The speed upgrade only concerns how your Internet is delivered from the ONT to your router, and right now, your Internet is delivered through MoCA WAN. Given the outdated chip in the ONT, you cannot order speeds higher than 100Mbps when your Internet is delivered through MoCA WAN. To resolve this issue, your should change your Internet delivery mechanism to Ethernet. To do this, simply route an Ethernet cable between the ONT and your router, and chat with a service presentative on Social Media platforms to change the provision on the ONT from MoCA WAN to Ethernet.

Notice, nothing in the speed upgrade procedure touches your MoCA LAN because that is a separate issue. Your MoCA LAN can continue to function regardless whether your Internet is delivered from the coaxial or Ethernet cables. Nonetheless, VZ have better MoCA LAN gears if you would like to buy or rent. The current MoCA LAN can support a throughput of 2500Mbps with MoCA 2.5, higher than the highest Fios speed offered by VZ (so far, and may about to change).

Cang_Household
Community Leader
Community Leader

imageInternet via Coax

I just went digging a bit in a video made by another community leader and found this nice diagram. The above diagram likely depicts the setup you currently have, minus the TV service if you did not order such, and minus the phone service if you did not order either.

imageInternet via Ethernet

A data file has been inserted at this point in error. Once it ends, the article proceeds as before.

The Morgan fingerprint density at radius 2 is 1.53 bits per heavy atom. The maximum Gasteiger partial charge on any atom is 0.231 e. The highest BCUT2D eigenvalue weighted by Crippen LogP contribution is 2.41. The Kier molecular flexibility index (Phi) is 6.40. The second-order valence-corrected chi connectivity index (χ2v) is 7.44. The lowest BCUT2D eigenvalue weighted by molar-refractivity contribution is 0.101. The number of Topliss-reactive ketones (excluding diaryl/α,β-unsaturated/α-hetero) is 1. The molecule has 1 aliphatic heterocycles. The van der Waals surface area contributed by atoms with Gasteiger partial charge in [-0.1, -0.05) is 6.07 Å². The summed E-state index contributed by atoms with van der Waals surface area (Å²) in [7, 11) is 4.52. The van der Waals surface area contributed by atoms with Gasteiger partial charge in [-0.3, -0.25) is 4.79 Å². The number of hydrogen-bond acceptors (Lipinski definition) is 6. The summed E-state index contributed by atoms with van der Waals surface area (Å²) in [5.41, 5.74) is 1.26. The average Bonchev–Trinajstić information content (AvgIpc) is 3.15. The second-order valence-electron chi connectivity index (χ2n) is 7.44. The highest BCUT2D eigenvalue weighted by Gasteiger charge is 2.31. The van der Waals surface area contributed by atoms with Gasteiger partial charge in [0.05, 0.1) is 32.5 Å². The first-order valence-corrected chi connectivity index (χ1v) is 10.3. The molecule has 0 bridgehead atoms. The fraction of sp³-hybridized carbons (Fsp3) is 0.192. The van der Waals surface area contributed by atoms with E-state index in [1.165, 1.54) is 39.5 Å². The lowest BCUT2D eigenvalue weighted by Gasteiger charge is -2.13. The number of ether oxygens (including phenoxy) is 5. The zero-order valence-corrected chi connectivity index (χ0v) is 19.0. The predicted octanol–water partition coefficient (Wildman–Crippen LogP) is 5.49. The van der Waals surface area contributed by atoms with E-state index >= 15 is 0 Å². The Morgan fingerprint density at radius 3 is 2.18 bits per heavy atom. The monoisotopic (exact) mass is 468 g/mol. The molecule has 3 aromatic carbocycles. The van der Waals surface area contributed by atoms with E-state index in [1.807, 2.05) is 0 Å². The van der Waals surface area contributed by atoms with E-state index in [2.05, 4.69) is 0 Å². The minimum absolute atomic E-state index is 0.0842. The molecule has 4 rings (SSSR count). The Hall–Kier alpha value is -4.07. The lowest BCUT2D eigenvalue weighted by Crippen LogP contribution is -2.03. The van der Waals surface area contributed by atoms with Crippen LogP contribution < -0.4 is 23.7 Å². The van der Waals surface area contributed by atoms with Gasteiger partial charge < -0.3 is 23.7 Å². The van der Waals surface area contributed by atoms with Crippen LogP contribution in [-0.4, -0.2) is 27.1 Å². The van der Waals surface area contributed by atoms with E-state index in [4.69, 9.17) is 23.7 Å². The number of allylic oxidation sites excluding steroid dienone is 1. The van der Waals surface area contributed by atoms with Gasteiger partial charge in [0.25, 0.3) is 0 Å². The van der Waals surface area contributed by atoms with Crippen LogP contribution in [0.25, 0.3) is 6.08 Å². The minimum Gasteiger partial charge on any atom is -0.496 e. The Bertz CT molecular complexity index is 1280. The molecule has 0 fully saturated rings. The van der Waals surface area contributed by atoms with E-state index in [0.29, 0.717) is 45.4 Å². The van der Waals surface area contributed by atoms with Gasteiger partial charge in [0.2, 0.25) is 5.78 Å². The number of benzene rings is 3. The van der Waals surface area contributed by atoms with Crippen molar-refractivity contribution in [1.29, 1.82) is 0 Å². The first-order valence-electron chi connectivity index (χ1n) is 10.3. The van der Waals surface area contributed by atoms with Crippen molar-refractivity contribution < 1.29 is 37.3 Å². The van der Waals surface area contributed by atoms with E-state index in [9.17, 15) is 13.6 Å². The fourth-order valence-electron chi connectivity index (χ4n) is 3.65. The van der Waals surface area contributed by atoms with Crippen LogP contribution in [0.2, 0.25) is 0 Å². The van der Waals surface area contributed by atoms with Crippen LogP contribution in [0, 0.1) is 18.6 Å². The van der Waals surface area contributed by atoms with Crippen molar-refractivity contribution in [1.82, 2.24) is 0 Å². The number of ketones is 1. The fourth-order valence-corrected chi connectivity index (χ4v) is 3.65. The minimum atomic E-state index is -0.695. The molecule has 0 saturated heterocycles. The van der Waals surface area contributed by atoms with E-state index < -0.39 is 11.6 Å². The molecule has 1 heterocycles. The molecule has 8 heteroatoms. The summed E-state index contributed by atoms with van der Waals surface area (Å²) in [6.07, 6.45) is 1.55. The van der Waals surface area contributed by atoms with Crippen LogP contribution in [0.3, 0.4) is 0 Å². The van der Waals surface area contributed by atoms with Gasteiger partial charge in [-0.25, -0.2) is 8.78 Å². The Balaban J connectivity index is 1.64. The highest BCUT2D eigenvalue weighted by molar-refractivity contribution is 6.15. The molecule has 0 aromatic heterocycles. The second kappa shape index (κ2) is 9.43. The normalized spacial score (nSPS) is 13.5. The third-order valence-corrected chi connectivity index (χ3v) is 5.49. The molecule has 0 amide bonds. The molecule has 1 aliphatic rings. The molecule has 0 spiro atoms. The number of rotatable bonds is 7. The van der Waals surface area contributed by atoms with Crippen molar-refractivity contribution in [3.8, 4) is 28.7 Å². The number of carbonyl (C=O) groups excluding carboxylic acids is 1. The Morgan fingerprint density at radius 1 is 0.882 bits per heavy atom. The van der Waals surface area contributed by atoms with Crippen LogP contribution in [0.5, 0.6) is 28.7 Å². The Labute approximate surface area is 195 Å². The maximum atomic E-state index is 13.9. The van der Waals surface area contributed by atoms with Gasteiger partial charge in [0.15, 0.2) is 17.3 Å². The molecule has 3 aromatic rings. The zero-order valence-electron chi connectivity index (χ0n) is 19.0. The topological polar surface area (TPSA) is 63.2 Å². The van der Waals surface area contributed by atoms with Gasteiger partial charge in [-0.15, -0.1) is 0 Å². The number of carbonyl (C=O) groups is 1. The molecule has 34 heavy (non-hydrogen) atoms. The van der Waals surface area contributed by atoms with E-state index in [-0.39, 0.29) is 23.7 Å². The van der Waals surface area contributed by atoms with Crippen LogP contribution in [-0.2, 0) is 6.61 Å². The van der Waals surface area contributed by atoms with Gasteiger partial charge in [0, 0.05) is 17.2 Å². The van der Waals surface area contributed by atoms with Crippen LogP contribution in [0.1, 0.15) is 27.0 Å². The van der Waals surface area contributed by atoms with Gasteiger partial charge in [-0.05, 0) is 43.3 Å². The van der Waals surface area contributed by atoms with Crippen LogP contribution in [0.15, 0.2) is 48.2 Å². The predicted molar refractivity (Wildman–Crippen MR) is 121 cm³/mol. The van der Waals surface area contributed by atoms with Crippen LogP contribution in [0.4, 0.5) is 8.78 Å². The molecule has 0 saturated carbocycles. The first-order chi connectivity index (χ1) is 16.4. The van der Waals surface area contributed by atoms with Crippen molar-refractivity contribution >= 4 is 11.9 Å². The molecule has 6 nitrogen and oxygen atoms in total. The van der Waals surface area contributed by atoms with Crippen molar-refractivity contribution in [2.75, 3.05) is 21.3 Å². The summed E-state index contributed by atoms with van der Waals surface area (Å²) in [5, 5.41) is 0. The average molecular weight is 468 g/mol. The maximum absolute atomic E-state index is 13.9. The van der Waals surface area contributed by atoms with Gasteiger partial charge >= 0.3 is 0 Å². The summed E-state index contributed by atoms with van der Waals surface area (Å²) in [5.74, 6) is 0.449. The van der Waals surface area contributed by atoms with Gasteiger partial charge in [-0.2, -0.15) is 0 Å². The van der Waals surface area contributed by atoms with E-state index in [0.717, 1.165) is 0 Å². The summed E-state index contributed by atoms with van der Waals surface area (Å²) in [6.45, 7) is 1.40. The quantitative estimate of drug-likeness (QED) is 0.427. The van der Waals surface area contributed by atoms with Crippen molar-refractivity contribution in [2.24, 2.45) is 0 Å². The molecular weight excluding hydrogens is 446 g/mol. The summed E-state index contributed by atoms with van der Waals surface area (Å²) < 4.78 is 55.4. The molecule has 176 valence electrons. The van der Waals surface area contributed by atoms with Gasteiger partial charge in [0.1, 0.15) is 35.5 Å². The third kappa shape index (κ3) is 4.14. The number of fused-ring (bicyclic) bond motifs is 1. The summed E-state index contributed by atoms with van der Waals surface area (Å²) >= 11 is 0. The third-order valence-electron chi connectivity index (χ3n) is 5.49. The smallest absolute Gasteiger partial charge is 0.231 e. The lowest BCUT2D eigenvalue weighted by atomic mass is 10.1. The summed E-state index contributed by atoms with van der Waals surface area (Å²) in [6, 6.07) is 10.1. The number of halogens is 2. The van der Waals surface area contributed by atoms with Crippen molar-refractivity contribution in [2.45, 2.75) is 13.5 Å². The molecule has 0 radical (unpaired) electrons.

The above diagram shows if you were to order Internet with speeds higher than 100Mbps, you would need an Ethernet cable between the ONT and the router.

cc112
Enthusiast - Level 2

Thank you very much. What you said makes a lot of sense and the diagrams were very helpful. There is no phone or TV, only Internet. I understand 300mbps Internet will be delivered via ethernet. Also understand the Ethernet coming out of ONT should be plugged into my router. My problem is ONT is far from the router in a different room. I dont want to run ethernet cable from ONT to router. I want to leverage the COAX cable that is already in the wall. There are COAX outlet at both ONT location and the router location.

Therefore I was thinking use maybe 2 MOAC adapters to link up as following: ONT > ethernet cable > MOCA adaptor > COAX cable in the wall> MOCA adaptor > router.

I'm assuming this part im asking is MOAC LAN that you mentioned right? Would this proposed set up work? I'm new to this and not sure if the adapter below can achieve what I wanted. 

https://www.amazon.com/dp/B013J7O3X0/ref=twister_B08XVL3GVS?_encoding=UTF8&psc=1

or https://www.amazon.com/dp/B08XWC4JGB/ref=twister_B09DFNP17D?_encoding=UTF8&psc=1

Thank you very much.

dexman
Community Leader
Community Leader

Focusing on the 424...

The 424 has been out of support for a while. I would suggest replacing it with a 3100.

cc112
Enthusiast - Level 2